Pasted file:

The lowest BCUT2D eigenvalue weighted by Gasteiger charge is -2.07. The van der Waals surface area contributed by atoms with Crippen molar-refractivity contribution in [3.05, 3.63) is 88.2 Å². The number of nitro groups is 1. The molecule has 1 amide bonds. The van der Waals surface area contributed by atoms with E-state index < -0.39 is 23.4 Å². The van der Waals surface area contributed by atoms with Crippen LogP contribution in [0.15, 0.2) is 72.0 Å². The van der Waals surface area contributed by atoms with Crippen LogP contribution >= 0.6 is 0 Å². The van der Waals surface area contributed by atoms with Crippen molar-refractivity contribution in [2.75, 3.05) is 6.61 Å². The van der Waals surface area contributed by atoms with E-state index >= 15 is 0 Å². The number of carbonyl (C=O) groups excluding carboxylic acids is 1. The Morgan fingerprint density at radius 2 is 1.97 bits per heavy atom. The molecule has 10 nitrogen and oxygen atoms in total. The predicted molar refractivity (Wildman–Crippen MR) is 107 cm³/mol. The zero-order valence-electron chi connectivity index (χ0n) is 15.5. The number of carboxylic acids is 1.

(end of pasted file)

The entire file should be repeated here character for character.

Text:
The lowest BCUT2D eigenvalue weighted by Gasteiger charge is -2.07. The van der Waals surface area contributed by atoms with Crippen molar-refractivity contribution in [3.05, 3.63) is 88.2 Å². The number of nitro groups is 1. The molecule has 1 amide bonds. The van der Waals surface area contributed by atoms with E-state index < -0.39 is 23.4 Å². The van der Waals surface area contributed by atoms with Crippen LogP contribution in [0.15, 0.2) is 72.0 Å². The van der Waals surface area contributed by atoms with Crippen LogP contribution >= 0.6 is 0 Å². The van der Waals surface area contributed by atoms with Crippen molar-refractivity contribution in [2.75, 3.05) is 6.61 Å². The van der Waals surface area contributed by atoms with E-state index >= 15 is 0 Å². The number of carbonyl (C=O) groups excluding carboxylic acids is 1. The Morgan fingerprint density at radius 2 is 1.97 bits per heavy atom. The molecule has 10 nitrogen and oxygen atoms in total. The predicted molar refractivity (Wildman–Crippen MR) is 107 cm³/mol. The zero-order valence-electron chi connectivity index (χ0n) is 15.5. The number of carboxylic acids is 1.